1. The party does not want to leave the government; this has been confirmed to us by several USR-Plus sources. Given the party’s underwhelming poll figures and the chance that an early election would cost it many seats and force it into opposition, with a PSD government (and the chance that USR-Plus’ electorate would blame the party for PSD’s return to power), this makes sense. 
  2. The party wants to show strength. There is palpable frustration within party as their second minister (after health minister Vlad Voiculescu, in April) was sacked without any notice and as key policy objectives, such as the cleanup of public administration and the introduction of a transparent system for new appointments, are seen as being sabotaged by PNL. Like PNL, USR-Plus is due to hold a congress within a month; both co-chairs are keen to show they are doing their best to push the party’s agenda within the government. 
  3. The USR-Plus leadership would like to see Citu go. They believe a PNL led by Orban would spell better cooperation and more opportunity for USR-Plus to grow.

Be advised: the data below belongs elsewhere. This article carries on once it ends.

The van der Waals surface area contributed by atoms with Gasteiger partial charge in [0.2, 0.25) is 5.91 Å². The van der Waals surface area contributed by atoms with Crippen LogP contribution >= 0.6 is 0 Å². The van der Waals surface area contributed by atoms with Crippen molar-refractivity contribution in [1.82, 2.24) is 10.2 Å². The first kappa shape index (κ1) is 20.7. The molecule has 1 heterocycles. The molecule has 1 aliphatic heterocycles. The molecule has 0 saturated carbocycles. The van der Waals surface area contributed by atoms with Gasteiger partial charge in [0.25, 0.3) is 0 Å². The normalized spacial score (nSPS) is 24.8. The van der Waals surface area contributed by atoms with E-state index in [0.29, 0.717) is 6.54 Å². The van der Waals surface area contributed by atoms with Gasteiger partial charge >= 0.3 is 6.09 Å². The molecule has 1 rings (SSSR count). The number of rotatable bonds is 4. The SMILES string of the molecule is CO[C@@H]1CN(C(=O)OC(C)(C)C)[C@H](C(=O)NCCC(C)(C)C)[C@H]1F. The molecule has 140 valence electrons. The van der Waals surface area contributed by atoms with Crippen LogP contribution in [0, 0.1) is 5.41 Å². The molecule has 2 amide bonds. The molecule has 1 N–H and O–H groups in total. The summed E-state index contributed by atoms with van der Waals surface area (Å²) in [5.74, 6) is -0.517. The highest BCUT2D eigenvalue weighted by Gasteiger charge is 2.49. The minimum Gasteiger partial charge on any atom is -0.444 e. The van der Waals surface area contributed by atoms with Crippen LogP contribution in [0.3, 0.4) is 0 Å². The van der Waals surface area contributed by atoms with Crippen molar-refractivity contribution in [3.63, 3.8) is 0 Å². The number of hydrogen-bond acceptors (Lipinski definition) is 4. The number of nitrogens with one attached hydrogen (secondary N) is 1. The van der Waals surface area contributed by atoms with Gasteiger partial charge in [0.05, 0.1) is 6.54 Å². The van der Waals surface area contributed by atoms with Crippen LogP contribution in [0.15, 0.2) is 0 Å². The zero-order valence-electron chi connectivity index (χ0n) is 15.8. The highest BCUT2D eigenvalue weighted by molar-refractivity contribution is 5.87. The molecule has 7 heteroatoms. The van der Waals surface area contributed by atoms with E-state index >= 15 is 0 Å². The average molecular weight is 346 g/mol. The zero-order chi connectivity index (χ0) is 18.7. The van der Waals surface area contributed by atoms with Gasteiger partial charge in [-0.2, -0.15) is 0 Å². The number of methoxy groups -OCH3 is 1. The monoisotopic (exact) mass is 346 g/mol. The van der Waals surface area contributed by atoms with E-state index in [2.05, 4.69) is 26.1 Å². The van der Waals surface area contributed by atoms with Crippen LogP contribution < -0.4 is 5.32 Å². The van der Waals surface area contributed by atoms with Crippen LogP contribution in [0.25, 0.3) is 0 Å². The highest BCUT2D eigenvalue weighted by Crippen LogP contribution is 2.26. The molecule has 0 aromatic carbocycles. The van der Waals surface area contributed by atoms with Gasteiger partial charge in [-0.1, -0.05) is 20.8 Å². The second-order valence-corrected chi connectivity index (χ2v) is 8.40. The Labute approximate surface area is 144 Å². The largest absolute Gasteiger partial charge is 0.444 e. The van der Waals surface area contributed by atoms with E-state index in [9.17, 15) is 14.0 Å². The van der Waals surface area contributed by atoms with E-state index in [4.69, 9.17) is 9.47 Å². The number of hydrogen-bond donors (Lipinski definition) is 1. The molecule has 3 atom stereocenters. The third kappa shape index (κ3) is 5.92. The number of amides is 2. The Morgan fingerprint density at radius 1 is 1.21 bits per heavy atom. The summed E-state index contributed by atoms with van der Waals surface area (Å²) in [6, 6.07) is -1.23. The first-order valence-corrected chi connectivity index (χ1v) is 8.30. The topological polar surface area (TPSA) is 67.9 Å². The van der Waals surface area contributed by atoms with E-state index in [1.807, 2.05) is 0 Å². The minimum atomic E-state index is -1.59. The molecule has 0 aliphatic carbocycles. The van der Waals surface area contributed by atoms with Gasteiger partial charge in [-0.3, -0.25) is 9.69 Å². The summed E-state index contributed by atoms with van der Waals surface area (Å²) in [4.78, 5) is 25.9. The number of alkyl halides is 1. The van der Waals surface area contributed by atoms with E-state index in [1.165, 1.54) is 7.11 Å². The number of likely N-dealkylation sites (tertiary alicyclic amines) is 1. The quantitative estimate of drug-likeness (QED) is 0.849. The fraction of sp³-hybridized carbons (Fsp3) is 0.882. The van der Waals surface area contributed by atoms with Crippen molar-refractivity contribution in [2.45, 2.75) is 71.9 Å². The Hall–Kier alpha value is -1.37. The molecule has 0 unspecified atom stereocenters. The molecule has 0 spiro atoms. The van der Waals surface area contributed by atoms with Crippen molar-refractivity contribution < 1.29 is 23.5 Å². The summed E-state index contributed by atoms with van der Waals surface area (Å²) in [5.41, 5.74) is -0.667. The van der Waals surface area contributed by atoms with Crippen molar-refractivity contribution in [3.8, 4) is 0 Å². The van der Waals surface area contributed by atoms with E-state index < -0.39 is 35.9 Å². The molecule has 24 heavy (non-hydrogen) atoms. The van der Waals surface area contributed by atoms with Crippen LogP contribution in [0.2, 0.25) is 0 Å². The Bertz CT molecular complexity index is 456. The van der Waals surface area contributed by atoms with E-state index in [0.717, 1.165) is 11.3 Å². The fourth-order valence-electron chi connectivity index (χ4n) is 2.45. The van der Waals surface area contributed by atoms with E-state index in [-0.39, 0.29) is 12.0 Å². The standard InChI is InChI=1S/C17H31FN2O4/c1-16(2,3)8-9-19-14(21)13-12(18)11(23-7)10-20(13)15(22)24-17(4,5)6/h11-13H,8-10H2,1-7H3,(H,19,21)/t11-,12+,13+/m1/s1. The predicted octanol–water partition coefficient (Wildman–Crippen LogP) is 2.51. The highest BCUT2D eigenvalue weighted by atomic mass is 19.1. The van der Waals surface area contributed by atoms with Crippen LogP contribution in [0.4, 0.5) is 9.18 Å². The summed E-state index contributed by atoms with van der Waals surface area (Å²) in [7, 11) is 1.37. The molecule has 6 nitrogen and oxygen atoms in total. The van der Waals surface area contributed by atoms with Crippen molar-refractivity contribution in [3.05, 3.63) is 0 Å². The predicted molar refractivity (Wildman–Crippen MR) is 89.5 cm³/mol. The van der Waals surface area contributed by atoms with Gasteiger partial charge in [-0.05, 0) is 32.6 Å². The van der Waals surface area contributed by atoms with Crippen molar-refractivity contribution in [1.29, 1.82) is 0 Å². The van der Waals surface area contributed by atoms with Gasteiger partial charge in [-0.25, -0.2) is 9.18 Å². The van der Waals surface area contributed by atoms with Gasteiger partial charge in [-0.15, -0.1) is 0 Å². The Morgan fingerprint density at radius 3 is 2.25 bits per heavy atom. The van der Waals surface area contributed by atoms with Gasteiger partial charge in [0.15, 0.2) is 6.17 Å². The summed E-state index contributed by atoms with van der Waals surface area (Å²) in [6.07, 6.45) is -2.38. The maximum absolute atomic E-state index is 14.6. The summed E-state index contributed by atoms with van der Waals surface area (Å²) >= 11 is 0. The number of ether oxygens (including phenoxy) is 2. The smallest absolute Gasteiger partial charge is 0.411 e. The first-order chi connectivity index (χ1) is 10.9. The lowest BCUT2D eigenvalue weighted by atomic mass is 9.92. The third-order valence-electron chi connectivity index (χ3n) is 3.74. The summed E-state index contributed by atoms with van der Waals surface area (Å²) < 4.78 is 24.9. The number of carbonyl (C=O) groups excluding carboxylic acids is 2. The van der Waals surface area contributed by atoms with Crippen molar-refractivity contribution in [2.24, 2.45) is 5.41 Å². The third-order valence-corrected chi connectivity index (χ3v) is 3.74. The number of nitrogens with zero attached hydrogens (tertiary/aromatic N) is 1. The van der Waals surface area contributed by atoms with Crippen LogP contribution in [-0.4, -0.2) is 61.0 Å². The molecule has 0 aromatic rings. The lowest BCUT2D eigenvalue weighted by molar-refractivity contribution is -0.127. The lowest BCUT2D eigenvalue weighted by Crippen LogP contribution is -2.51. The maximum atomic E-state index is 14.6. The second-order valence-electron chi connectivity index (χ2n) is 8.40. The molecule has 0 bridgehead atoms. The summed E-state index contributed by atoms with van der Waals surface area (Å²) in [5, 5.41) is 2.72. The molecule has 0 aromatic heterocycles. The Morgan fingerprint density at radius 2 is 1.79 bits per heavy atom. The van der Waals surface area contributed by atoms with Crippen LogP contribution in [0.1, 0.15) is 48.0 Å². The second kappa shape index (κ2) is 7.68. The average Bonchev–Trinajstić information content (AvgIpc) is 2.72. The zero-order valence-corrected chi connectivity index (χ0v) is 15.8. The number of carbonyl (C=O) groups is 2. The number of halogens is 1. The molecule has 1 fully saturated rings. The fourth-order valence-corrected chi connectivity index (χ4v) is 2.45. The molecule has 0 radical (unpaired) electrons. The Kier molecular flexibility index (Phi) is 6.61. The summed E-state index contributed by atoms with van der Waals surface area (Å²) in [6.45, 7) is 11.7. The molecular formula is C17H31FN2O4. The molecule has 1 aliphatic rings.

Citu’s position within PNL remains strong – strong enough to call USR’s bluff and remain in office. Although we are told that Orban and his most committed supporters boycotted the party’s leadership meeting this morning, and a number of PNL MPs have called on Citu to resign before the government falls, most of the party’s strongmen and a large majority of congressional delegates remain behind the PM. 57 officials present at this morning’s meeting (including many who have declared support for Orban at the congress) have unanimously voted in support of Citu. There is therefore no immediate pressure on Citu to resign. This will allow him to call USR-Plus’ bluff: remain in position, wait and see what steps USR-Plus takes, calculating that the party will not risk forcing an early election which could prove to be its political death warrant.